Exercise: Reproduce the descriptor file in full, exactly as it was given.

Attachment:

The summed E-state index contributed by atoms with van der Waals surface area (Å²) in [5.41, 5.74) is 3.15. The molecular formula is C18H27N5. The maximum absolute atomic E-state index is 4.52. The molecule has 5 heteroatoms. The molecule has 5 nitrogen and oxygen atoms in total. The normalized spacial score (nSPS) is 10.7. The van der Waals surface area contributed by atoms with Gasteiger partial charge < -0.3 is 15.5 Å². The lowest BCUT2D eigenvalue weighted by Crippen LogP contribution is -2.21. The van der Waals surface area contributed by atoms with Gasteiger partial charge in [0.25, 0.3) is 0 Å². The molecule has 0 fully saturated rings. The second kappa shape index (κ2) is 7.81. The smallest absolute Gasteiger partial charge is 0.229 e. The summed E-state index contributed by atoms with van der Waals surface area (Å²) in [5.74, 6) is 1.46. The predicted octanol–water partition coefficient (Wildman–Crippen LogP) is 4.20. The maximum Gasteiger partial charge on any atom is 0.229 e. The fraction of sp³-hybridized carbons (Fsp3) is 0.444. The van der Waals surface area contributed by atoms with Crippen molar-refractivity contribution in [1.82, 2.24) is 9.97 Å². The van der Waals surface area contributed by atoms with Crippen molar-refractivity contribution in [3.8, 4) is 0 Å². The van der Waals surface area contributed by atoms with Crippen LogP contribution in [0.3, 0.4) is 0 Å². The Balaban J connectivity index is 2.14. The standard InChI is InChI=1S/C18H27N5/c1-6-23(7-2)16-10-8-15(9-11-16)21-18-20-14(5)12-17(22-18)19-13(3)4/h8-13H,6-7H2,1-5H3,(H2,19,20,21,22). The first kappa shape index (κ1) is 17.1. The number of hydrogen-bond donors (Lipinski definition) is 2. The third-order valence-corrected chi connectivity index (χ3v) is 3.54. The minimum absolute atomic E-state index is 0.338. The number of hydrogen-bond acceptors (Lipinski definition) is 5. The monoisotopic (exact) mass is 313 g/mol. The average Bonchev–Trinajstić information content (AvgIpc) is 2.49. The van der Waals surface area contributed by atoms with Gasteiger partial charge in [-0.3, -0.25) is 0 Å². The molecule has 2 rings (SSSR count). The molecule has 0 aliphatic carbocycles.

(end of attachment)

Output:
The summed E-state index contributed by atoms with van der Waals surface area (Å²) in [5.41, 5.74) is 3.15. The molecular formula is C18H27N5. The maximum absolute atomic E-state index is 4.52. The molecule has 5 heteroatoms. The molecule has 5 nitrogen and oxygen atoms in total. The normalized spacial score (nSPS) is 10.7. The van der Waals surface area contributed by atoms with Gasteiger partial charge < -0.3 is 15.5 Å². The lowest BCUT2D eigenvalue weighted by Crippen LogP contribution is -2.21. The van der Waals surface area contributed by atoms with Gasteiger partial charge in [0.25, 0.3) is 0 Å². The molecule has 0 fully saturated rings. The second kappa shape index (κ2) is 7.81. The smallest absolute Gasteiger partial charge is 0.229 e. The summed E-state index contributed by atoms with van der Waals surface area (Å²) in [5.74, 6) is 1.46. The predicted octanol–water partition coefficient (Wildman–Crippen LogP) is 4.20. The maximum Gasteiger partial charge on any atom is 0.229 e. The fraction of sp³-hybridized carbons (Fsp3) is 0.444. The van der Waals surface area contributed by atoms with Crippen molar-refractivity contribution in [1.82, 2.24) is 9.97 Å². The van der Waals surface area contributed by atoms with Crippen molar-refractivity contribution in [3.8, 4) is 0 Å². The van der Waals surface area contributed by atoms with Crippen LogP contribution in [0.3, 0.4) is 0 Å². The Balaban J connectivity index is 2.14. The standard InChI is InChI=1S/C18H27N5/c1-6-23(7-2)16-10-8-15(9-11-16)21-18-20-14(5)12-17(22-18)19-13(3)4/h8-13H,6-7H2,1-5H3,(H2,19,20,21,22). The first kappa shape index (κ1) is 17.1. The number of hydrogen-bond donors (Lipinski definition) is 2. The third-order valence-corrected chi connectivity index (χ3v) is 3.54. The minimum absolute atomic E-state index is 0.338. The number of hydrogen-bond acceptors (Lipinski definition) is 5. The monoisotopic (exact) mass is 313 g/mol. The average Bonchev–Trinajstić information content (AvgIpc) is 2.49. The van der Waals surface area contributed by atoms with Gasteiger partial charge in [-0.3, -0.25) is 0 Å². The molecule has 2 rings (SSSR count). The molecule has 0 aliphatic carbocycles.